Technology and capacity 15

Project description 16



Chapter 2. Project components and methodology 19

Selection of pilot sites 19

The principal investigation (PI) team 21

Methodology 22

Cultural Historical Activity Theory (CHAT) 22

CHAT principles 24

Change laboratories 24

Research components 25

Expansive learning and change/advocacy 26

Research strands 28

Research and communication practice 28

Values 30

Impact 32

Cost-benefit 33

Implementation initiative 33

Integration and analysis of data 34

Conclusion 35



Chapter 3. The Southern African university context 37

Southern Africa 37

History 38

Demographics 38

Funding 38

Human capital 39

Infrastructure 39

Research 40

Management 41

University of Botswana 42

History 42

Demographics 42

Funding 43

Human capital 44

Infrastructure 44

Research 44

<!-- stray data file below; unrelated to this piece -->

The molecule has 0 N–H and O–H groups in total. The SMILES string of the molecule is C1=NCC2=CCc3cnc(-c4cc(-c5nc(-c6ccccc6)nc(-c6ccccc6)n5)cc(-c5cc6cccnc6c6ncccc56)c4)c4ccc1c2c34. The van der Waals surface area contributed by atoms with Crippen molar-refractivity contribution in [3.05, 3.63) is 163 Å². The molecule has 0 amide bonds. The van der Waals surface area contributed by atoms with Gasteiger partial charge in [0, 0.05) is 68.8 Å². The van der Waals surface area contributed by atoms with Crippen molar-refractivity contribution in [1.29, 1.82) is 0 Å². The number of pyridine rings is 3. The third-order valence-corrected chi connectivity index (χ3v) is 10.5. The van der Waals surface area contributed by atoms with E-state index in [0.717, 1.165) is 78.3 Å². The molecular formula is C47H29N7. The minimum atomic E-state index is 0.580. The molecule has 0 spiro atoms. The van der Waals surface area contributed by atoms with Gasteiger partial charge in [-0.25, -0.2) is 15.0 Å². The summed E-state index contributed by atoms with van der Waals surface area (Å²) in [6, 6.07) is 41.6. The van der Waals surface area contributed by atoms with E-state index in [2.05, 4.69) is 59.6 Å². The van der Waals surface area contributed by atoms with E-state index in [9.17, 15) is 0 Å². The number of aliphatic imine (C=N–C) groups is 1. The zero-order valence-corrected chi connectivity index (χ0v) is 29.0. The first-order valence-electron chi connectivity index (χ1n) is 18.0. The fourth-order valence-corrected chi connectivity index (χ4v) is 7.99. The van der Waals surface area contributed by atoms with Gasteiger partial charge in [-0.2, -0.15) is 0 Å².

Management 45

University of Cape Town 46

History 47

Demographics 48

Funding 49

Human capital 44

Infrastructure 50

Research 50

Management 51

University of Mauritius 51

History 52

Demographics 52

Funding 52

Human capital

Infrastructure 53

Research 54

Management 55

University of Namibia 56

History 57

Demographics 58

Funding 58

Human capital 59

Infrastructure 59

Research 60

Management 61

Conclusion 61



Chapter 4. Scholarly communication policy landscape in Southern Africa 63

The international context 63

Open access goes mainstream 64